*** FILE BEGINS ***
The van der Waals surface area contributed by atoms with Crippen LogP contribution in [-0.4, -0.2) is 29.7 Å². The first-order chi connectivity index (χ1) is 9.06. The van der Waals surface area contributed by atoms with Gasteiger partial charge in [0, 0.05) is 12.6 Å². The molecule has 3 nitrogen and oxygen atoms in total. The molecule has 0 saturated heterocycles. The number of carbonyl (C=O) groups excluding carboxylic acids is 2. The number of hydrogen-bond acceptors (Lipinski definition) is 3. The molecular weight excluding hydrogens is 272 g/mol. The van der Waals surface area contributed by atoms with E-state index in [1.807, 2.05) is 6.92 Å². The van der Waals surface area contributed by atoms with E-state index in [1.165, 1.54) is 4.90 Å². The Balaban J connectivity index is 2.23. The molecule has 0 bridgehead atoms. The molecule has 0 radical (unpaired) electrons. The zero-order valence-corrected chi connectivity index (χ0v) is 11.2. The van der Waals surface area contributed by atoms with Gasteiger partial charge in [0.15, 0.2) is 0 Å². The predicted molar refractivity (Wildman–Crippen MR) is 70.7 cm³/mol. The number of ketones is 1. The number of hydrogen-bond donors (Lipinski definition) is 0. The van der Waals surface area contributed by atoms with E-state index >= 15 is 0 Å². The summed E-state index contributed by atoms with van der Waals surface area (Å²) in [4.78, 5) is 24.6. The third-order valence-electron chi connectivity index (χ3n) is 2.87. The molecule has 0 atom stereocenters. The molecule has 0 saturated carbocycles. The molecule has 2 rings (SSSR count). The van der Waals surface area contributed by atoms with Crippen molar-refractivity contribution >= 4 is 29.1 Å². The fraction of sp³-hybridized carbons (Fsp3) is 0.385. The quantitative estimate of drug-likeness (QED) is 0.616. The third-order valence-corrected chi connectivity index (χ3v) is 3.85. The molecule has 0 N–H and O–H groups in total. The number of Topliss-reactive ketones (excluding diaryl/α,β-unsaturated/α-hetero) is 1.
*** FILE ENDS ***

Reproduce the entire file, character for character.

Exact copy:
The van der Waals surface area contributed by atoms with Crippen LogP contribution in [-0.4, -0.2) is 29.7 Å². The first-order chi connectivity index (χ1) is 9.06. The van der Waals surface area contributed by atoms with Gasteiger partial charge in [0, 0.05) is 12.6 Å². The molecule has 3 nitrogen and oxygen atoms in total. The molecule has 0 saturated heterocycles. The number of carbonyl (C=O) groups excluding carboxylic acids is 2. The number of hydrogen-bond acceptors (Lipinski definition) is 3. The molecular weight excluding hydrogens is 272 g/mol. The van der Waals surface area contributed by atoms with E-state index in [1.807, 2.05) is 6.92 Å². The van der Waals surface area contributed by atoms with E-state index in [1.165, 1.54) is 4.90 Å². The Balaban J connectivity index is 2.23. The molecule has 0 bridgehead atoms. The molecule has 0 radical (unpaired) electrons. The zero-order valence-corrected chi connectivity index (χ0v) is 11.2. The van der Waals surface area contributed by atoms with Gasteiger partial charge in [0.15, 0.2) is 0 Å². The predicted molar refractivity (Wildman–Crippen MR) is 70.7 cm³/mol. The number of ketones is 1. The number of hydrogen-bond donors (Lipinski definition) is 0. The van der Waals surface area contributed by atoms with E-state index >= 15 is 0 Å². The summed E-state index contributed by atoms with van der Waals surface area (Å²) in [4.78, 5) is 24.6. The third-order valence-electron chi connectivity index (χ3n) is 2.87. The molecule has 0 atom stereocenters. The molecule has 0 saturated carbocycles. The molecule has 2 rings (SSSR count). The van der Waals surface area contributed by atoms with Crippen molar-refractivity contribution >= 4 is 29.1 Å². The fraction of sp³-hybridized carbons (Fsp3) is 0.385. The quantitative estimate of drug-likeness (QED) is 0.616. The third-order valence-corrected chi connectivity index (χ3v) is 3.85. The molecule has 0 N–H and O–H groups in total. The number of Topliss-reactive ketones (excluding diaryl/α,β-unsaturated/α-hetero) is 1.